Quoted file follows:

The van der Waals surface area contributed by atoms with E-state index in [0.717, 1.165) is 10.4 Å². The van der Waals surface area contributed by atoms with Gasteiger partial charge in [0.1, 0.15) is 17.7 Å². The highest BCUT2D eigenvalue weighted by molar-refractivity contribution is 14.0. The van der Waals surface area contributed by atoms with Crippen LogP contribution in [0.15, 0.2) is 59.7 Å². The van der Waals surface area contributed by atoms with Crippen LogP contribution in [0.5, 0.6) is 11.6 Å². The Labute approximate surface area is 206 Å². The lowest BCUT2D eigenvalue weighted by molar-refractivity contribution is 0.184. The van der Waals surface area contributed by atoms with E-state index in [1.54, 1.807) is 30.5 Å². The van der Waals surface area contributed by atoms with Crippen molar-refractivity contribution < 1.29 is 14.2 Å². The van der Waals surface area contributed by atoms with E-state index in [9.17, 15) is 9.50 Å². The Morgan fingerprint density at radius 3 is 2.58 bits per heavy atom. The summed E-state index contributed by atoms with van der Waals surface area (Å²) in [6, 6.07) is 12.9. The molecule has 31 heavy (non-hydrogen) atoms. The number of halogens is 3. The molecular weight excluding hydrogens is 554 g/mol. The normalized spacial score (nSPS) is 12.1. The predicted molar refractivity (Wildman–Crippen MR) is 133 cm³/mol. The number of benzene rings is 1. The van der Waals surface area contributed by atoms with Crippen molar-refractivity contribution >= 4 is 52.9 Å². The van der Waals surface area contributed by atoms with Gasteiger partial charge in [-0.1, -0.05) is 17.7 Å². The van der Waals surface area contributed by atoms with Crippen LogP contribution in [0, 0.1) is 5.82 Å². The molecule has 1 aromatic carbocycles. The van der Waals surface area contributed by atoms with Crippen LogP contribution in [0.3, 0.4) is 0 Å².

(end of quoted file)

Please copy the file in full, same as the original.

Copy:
The van der Waals surface area contributed by atoms with E-state index in [0.717, 1.165) is 10.4 Å². The van der Waals surface area contributed by atoms with Gasteiger partial charge in [0.1, 0.15) is 17.7 Å². The highest BCUT2D eigenvalue weighted by molar-refractivity contribution is 14.0. The van der Waals surface area contributed by atoms with Crippen LogP contribution in [0.15, 0.2) is 59.7 Å². The van der Waals surface area contributed by atoms with Crippen LogP contribution in [0.5, 0.6) is 11.6 Å². The Labute approximate surface area is 206 Å². The lowest BCUT2D eigenvalue weighted by molar-refractivity contribution is 0.184. The van der Waals surface area contributed by atoms with E-state index in [1.54, 1.807) is 30.5 Å². The van der Waals surface area contributed by atoms with Crippen molar-refractivity contribution < 1.29 is 14.2 Å². The van der Waals surface area contributed by atoms with E-state index in [9.17, 15) is 9.50 Å². The Morgan fingerprint density at radius 3 is 2.58 bits per heavy atom. The summed E-state index contributed by atoms with van der Waals surface area (Å²) in [6, 6.07) is 12.9. The molecule has 31 heavy (non-hydrogen) atoms. The number of halogens is 3. The molecular weight excluding hydrogens is 554 g/mol. The normalized spacial score (nSPS) is 12.1. The predicted molar refractivity (Wildman–Crippen MR) is 133 cm³/mol. The number of benzene rings is 1. The van der Waals surface area contributed by atoms with Crippen molar-refractivity contribution >= 4 is 52.9 Å². The van der Waals surface area contributed by atoms with Gasteiger partial charge in [-0.1, -0.05) is 17.7 Å². The van der Waals surface area contributed by atoms with Crippen LogP contribution in [0, 0.1) is 5.82 Å². The molecule has 1 aromatic carbocycles. The van der Waals surface area contributed by atoms with Crippen LogP contribution in [0.3, 0.4) is 0 Å².